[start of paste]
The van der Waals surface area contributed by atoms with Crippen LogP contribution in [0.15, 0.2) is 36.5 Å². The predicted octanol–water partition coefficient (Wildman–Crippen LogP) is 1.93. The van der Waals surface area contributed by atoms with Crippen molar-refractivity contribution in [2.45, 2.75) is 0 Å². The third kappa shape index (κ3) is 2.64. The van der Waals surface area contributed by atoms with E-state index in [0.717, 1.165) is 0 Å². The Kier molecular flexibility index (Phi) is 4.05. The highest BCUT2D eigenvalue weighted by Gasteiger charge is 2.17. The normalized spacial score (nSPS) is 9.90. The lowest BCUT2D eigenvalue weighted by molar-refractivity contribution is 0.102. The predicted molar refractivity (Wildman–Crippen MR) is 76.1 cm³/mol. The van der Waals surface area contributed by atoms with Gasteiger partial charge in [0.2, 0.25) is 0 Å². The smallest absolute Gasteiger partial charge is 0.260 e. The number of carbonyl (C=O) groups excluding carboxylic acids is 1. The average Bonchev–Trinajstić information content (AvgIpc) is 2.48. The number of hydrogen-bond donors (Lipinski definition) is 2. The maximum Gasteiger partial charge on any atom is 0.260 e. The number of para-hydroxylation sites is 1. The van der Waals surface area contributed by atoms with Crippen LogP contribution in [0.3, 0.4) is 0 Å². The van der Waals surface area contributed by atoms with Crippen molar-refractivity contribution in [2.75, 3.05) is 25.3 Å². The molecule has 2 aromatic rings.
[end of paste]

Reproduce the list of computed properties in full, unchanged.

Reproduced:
The van der Waals surface area contributed by atoms with Crippen LogP contribution in [0.15, 0.2) is 36.5 Å². The predicted octanol–water partition coefficient (Wildman–Crippen LogP) is 1.93. The van der Waals surface area contributed by atoms with Crippen molar-refractivity contribution in [2.45, 2.75) is 0 Å². The third kappa shape index (κ3) is 2.64. The van der Waals surface area contributed by atoms with E-state index in [0.717, 1.165) is 0 Å². The Kier molecular flexibility index (Phi) is 4.05. The highest BCUT2D eigenvalue weighted by Gasteiger charge is 2.17. The normalized spacial score (nSPS) is 9.90. The lowest BCUT2D eigenvalue weighted by molar-refractivity contribution is 0.102. The predicted molar refractivity (Wildman–Crippen MR) is 76.1 cm³/mol. The van der Waals surface area contributed by atoms with Gasteiger partial charge in [0.2, 0.25) is 0 Å². The smallest absolute Gasteiger partial charge is 0.260 e. The number of carbonyl (C=O) groups excluding carboxylic acids is 1. The average Bonchev–Trinajstić information content (AvgIpc) is 2.48. The number of hydrogen-bond donors (Lipinski definition) is 2. The maximum Gasteiger partial charge on any atom is 0.260 e. The number of para-hydroxylation sites is 1. The van der Waals surface area contributed by atoms with Crippen LogP contribution in [0.3, 0.4) is 0 Å². The van der Waals surface area contributed by atoms with Crippen molar-refractivity contribution in [2.75, 3.05) is 25.3 Å². The molecule has 2 aromatic rings.